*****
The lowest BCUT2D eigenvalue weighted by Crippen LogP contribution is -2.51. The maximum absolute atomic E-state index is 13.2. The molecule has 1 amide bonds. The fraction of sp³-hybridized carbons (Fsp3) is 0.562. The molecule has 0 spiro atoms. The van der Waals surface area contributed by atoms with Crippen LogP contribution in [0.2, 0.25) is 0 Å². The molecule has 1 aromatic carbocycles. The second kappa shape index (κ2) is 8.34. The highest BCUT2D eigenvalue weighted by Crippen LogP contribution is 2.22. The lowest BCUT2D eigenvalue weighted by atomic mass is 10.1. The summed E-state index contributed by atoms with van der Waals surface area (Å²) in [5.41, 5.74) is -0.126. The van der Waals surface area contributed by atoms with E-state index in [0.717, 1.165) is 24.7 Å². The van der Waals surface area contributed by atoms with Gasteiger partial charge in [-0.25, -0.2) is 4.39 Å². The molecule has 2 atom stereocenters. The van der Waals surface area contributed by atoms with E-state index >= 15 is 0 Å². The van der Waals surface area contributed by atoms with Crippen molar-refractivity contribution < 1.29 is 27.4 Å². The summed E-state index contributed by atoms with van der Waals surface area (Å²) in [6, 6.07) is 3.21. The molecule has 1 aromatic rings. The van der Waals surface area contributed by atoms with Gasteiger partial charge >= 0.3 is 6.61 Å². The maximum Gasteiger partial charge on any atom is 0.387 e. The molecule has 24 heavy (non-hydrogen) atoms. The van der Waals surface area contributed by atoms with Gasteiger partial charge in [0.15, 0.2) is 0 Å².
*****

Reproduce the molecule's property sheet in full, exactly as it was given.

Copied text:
The lowest BCUT2D eigenvalue weighted by Crippen LogP contribution is -2.51. The maximum absolute atomic E-state index is 13.2. The molecule has 1 amide bonds. The fraction of sp³-hybridized carbons (Fsp3) is 0.562. The molecule has 0 spiro atoms. The van der Waals surface area contributed by atoms with Crippen LogP contribution in [0.2, 0.25) is 0 Å². The molecule has 1 aromatic carbocycles. The second kappa shape index (κ2) is 8.34. The highest BCUT2D eigenvalue weighted by Crippen LogP contribution is 2.22. The lowest BCUT2D eigenvalue weighted by atomic mass is 10.1. The summed E-state index contributed by atoms with van der Waals surface area (Å²) in [5.41, 5.74) is -0.126. The van der Waals surface area contributed by atoms with E-state index in [0.717, 1.165) is 24.7 Å². The van der Waals surface area contributed by atoms with Gasteiger partial charge in [-0.25, -0.2) is 4.39 Å². The molecule has 2 atom stereocenters. The van der Waals surface area contributed by atoms with E-state index >= 15 is 0 Å². The van der Waals surface area contributed by atoms with Crippen molar-refractivity contribution < 1.29 is 27.4 Å². The summed E-state index contributed by atoms with van der Waals surface area (Å²) in [6, 6.07) is 3.21. The molecule has 1 aromatic rings. The van der Waals surface area contributed by atoms with Gasteiger partial charge >= 0.3 is 6.61 Å². The maximum Gasteiger partial charge on any atom is 0.387 e. The molecule has 24 heavy (non-hydrogen) atoms. The van der Waals surface area contributed by atoms with Gasteiger partial charge in [0.15, 0.2) is 0 Å².